“The most important advice I’ve gotten about following in David Day’s footsteps are these two things: Stop the bad jokes and don’t mess up what David put into place,” O’Connell told the audience.

Day put his “bad jokes” on display immediately after in his farewell speech that swiped its title from the fourth cycle in the Hitchhikers Guide to the Galaxy, “So Long, and Thanks for All the Fish.”

In his speech, Day encouraged audience members to “do the right thing” and “take the high road” as he mixed his usual humor with inspirational examples, such as the kindness of Etta Mae Budd toward George Washington Carver, who helped Henry A. Wallace, who helped Norman Borlaug, who helped feed the world.

“You never know how your actions today might change the world tomorrow,” Day concluded.

The audience of innovators, entrepreneurs, investors gave him a standing ovation in response to his service to UF and the local community.

Entrepreneur of the Year

Steve Gatto, Entrepreneur of the Year 2017

Innovation Hub Director Jane Muir announced Stephen Gatto, chairman and CEO of Entrinsic Health Solutions, as the 2017 Entrepreneur of the Year. Gatto is an experienced entrepreneur and manager, a recognized leader in the development and commercialization of new bio-based products, and founder of several successful companies.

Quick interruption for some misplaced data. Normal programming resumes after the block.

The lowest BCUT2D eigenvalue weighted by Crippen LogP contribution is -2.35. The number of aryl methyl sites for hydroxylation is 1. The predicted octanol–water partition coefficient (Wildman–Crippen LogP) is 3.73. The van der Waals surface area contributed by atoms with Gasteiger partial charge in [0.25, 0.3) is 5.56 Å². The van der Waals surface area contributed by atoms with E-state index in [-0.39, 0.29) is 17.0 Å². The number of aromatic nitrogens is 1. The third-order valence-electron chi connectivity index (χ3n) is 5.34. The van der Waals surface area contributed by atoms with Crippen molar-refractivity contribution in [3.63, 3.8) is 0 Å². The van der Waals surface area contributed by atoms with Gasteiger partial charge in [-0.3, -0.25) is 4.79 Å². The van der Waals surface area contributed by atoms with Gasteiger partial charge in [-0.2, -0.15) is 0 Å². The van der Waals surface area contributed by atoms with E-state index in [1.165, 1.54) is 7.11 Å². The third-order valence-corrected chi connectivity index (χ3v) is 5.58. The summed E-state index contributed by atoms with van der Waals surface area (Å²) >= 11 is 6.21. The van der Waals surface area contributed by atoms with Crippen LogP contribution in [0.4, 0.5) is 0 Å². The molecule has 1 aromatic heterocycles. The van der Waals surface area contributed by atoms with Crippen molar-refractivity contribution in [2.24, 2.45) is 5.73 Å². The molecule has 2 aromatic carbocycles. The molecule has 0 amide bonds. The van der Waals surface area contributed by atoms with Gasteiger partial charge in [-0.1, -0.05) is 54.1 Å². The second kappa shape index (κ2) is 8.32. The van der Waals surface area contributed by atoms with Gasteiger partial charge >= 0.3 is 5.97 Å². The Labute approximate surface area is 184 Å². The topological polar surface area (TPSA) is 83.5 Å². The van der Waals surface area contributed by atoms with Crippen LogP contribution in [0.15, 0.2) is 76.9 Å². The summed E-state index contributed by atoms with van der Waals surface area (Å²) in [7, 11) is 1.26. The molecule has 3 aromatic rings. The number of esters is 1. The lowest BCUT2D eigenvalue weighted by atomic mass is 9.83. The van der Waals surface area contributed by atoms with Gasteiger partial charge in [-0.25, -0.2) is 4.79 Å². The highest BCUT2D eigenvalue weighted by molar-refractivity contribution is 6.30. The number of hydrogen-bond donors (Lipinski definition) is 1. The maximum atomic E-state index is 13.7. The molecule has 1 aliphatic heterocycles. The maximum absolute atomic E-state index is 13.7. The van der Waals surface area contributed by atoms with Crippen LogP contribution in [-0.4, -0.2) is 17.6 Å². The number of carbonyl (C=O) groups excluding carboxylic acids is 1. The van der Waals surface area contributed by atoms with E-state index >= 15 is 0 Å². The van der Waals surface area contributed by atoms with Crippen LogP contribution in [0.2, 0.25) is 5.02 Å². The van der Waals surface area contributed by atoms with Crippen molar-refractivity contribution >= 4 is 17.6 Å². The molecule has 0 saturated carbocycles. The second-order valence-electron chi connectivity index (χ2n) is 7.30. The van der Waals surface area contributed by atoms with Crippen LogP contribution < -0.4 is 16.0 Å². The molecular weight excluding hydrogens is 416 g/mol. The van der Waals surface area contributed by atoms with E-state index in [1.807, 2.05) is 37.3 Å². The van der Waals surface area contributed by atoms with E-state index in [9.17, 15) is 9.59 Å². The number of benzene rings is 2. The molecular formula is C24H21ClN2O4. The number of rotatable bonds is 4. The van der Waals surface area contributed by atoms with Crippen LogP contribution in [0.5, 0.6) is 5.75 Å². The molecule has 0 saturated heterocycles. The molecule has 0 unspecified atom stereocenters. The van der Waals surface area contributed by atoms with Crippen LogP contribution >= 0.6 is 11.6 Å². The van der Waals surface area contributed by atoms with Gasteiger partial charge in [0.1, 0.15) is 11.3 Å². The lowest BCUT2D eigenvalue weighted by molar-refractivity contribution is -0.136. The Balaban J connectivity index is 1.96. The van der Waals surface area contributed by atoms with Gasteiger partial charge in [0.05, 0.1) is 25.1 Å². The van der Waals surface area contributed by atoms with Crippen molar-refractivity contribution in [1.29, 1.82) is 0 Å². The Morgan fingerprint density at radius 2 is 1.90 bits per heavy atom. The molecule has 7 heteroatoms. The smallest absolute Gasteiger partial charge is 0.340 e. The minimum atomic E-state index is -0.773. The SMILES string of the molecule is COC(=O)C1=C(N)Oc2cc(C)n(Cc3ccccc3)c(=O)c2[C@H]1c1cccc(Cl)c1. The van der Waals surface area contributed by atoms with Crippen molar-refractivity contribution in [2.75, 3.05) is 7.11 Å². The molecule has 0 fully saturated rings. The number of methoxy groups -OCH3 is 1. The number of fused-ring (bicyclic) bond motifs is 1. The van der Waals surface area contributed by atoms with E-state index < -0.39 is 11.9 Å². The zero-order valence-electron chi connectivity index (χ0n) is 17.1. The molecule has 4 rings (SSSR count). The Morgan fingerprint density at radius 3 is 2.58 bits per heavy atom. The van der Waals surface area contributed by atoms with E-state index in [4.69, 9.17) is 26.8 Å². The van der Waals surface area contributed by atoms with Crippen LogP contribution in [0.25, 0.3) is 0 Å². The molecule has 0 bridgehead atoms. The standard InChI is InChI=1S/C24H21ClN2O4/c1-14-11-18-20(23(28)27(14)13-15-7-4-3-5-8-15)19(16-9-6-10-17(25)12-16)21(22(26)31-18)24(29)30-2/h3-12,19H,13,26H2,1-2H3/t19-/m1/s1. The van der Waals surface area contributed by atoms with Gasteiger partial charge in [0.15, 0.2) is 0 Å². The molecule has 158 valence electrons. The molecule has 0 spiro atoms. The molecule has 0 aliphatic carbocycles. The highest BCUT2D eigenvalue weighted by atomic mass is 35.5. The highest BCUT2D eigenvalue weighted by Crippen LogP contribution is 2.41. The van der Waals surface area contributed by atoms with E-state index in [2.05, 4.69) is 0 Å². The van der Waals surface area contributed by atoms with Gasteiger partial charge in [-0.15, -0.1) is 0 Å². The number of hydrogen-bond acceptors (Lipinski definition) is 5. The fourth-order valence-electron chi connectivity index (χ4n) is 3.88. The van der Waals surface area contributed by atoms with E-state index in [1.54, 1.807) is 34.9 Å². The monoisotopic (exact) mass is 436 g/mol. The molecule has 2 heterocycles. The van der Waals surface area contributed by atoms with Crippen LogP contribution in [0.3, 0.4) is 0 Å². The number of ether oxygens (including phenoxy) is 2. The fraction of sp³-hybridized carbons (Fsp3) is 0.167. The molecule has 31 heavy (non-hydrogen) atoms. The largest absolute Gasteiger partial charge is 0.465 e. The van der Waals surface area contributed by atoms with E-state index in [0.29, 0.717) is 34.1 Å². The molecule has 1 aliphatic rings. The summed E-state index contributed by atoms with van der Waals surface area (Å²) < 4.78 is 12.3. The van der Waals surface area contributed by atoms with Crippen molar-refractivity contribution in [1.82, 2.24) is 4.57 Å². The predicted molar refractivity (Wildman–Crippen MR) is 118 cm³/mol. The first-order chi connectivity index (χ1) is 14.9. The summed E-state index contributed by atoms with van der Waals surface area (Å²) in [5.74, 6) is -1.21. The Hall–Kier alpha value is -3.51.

Gatto’s work with UF’s OTL spans 25 years. He was founder, chairman and CEO of Myriant Corp., the first renewable chemicals company in North America to manufacture and commercialize bio-succinic acid. Under his leadership, Myriant secured two precedent-setting government financings by securing a $50 million cost-sharing grant from the U.S. Department of Energy as well as a $25 million business and industry loan guarantee from the U.S. Department of Agriculture.

Prior to Myriant, Gatto founded the first second-generation biofuels company and served as chairman and CEO of BC International Corp, which was acquired by BASF. During his tenure at both Myriant and BCI, Gatto raised more than $1 billion in equity and debt capital.

He has served on several presidential, congressional and U.S. DOE/DOA committees, has assisted in drafting key policies and is actively involved in public policy issues.

The Life Cycle of Innovation